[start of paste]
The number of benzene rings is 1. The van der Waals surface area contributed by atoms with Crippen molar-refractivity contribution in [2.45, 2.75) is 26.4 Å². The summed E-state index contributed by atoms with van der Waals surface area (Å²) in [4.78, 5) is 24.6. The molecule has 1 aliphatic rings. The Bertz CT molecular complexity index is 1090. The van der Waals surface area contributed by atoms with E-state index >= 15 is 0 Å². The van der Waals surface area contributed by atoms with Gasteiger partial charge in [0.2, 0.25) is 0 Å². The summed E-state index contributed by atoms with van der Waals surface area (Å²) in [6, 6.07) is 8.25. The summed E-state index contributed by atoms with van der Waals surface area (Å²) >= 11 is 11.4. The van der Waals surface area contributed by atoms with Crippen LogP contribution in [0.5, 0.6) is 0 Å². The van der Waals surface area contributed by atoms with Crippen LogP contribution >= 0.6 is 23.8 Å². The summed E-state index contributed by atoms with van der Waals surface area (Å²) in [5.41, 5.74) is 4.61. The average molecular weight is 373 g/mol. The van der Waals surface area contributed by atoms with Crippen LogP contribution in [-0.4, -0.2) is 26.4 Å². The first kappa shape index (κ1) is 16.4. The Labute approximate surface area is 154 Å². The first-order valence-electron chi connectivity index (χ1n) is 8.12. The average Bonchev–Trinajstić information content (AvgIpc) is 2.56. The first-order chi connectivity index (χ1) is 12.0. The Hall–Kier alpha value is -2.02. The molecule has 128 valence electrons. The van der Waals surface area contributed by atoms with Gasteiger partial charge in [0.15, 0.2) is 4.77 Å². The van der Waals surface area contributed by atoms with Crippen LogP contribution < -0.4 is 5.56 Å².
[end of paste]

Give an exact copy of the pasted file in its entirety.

The number of benzene rings is 1. The van der Waals surface area contributed by atoms with Crippen molar-refractivity contribution in [2.45, 2.75) is 26.4 Å². The summed E-state index contributed by atoms with van der Waals surface area (Å²) in [4.78, 5) is 24.6. The molecule has 1 aliphatic rings. The Bertz CT molecular complexity index is 1090. The van der Waals surface area contributed by atoms with E-state index >= 15 is 0 Å². The van der Waals surface area contributed by atoms with Gasteiger partial charge in [0.2, 0.25) is 0 Å². The summed E-state index contributed by atoms with van der Waals surface area (Å²) in [6, 6.07) is 8.25. The summed E-state index contributed by atoms with van der Waals surface area (Å²) >= 11 is 11.4. The van der Waals surface area contributed by atoms with Crippen LogP contribution in [0.5, 0.6) is 0 Å². The van der Waals surface area contributed by atoms with Crippen LogP contribution >= 0.6 is 23.8 Å². The summed E-state index contributed by atoms with van der Waals surface area (Å²) in [5.41, 5.74) is 4.61. The average molecular weight is 373 g/mol. The van der Waals surface area contributed by atoms with Crippen LogP contribution in [-0.4, -0.2) is 26.4 Å². The first kappa shape index (κ1) is 16.4. The Labute approximate surface area is 154 Å². The first-order valence-electron chi connectivity index (χ1n) is 8.12. The average Bonchev–Trinajstić information content (AvgIpc) is 2.56. The first-order chi connectivity index (χ1) is 12.0. The Hall–Kier alpha value is -2.02. The molecule has 128 valence electrons. The van der Waals surface area contributed by atoms with Gasteiger partial charge in [0.15, 0.2) is 4.77 Å². The van der Waals surface area contributed by atoms with Crippen LogP contribution < -0.4 is 5.56 Å².